Need to know: the signs, symptoms and treatment of childhood EPILEPSY
Epilepsy is a neurological condition where a person has a tendency to have seizures that start in the brain.
The brain is made up of millions of nerve cells that use electrical signals to control the body’s functions, senses and thoughts.
If these signals are disrupted in any way, the person may have an epileptic seizure.
It is important to note that not all seizures are epileptic.
Other conditions that can look like epilepsy include fainting due to a drop in blood pressure, and febrile convulsions due to a sudden rise in body temperature when a young child is ill.
What exactly happens during a seizure?
There are many different types of epileptic seizure. The type of epileptic seizure a child has depends on which area of their brain is affected.
There are two main types of seizure: focal seizures and generalised seizures.
Focal seizures affect only one side of the brain and generalised seizures affect both sides of the brain.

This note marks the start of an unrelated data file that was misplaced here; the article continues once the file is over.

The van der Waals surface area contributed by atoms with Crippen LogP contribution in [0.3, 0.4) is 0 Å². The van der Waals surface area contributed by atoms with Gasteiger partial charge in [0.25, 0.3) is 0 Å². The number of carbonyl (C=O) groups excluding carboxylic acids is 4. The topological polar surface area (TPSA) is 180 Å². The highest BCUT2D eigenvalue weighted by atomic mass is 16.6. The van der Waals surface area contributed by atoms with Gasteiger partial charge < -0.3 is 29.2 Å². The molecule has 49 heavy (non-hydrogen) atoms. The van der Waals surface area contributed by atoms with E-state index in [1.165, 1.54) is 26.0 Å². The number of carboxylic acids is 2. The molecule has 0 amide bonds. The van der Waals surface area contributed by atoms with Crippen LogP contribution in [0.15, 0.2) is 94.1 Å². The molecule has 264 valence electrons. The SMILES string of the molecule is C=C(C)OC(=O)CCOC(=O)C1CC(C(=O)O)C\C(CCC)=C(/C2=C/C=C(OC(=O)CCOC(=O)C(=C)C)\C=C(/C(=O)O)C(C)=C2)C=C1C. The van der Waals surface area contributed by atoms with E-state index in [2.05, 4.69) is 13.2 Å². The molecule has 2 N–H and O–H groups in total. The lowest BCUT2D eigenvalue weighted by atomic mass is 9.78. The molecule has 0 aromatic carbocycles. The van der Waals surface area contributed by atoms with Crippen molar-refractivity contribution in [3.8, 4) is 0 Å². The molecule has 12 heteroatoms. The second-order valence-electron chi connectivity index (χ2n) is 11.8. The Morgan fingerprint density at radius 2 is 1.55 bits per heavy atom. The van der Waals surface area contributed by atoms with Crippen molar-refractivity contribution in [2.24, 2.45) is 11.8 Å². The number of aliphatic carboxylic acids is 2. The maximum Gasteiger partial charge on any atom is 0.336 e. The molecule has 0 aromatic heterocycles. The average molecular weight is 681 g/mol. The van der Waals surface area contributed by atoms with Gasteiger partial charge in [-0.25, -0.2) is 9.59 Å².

Generally, adults and children have the same types of seizure, although some may be more common in childhood than adulthood.
How is epilepsy diagnosed?
A diagnosis of epilepsy may be considered if your child has had more than one seizure.
Your GP will usually refer them to a paediatrician and you (and your child if they can) may be asked to describe in detail what happened before, during and after the seizure.
Having a video recording of the seizure can help the paediatrician understand what is happening.
What triggers seizures?
Some children’s seizures happen in response to triggers such as stress, excitement, boredom, missed medication or lack of sleep.
Treatment for childhood epilepsy:
Most people with epilepsy take anti-epileptic drugs (AEDs) to control their seizures.
Although AEDs aim to stop seizures from happening, they do not stop seizures while they are happening, and they do not cure epilepsy.
For children who have tried AEDs and still have seizures, the ketogenic diet may help to reduce the number or severity of their seizures.
The diet is a medical treatment, often started alongside AEDs and is supervised by trained medical specialists and dietitians.
Surgery involves removing or separating a part of the brain to stop or reduce the number of seizures a child has.
It may be possible for some children to have surgery depending on the type of epilepsy they have and where in the brain their seizures start.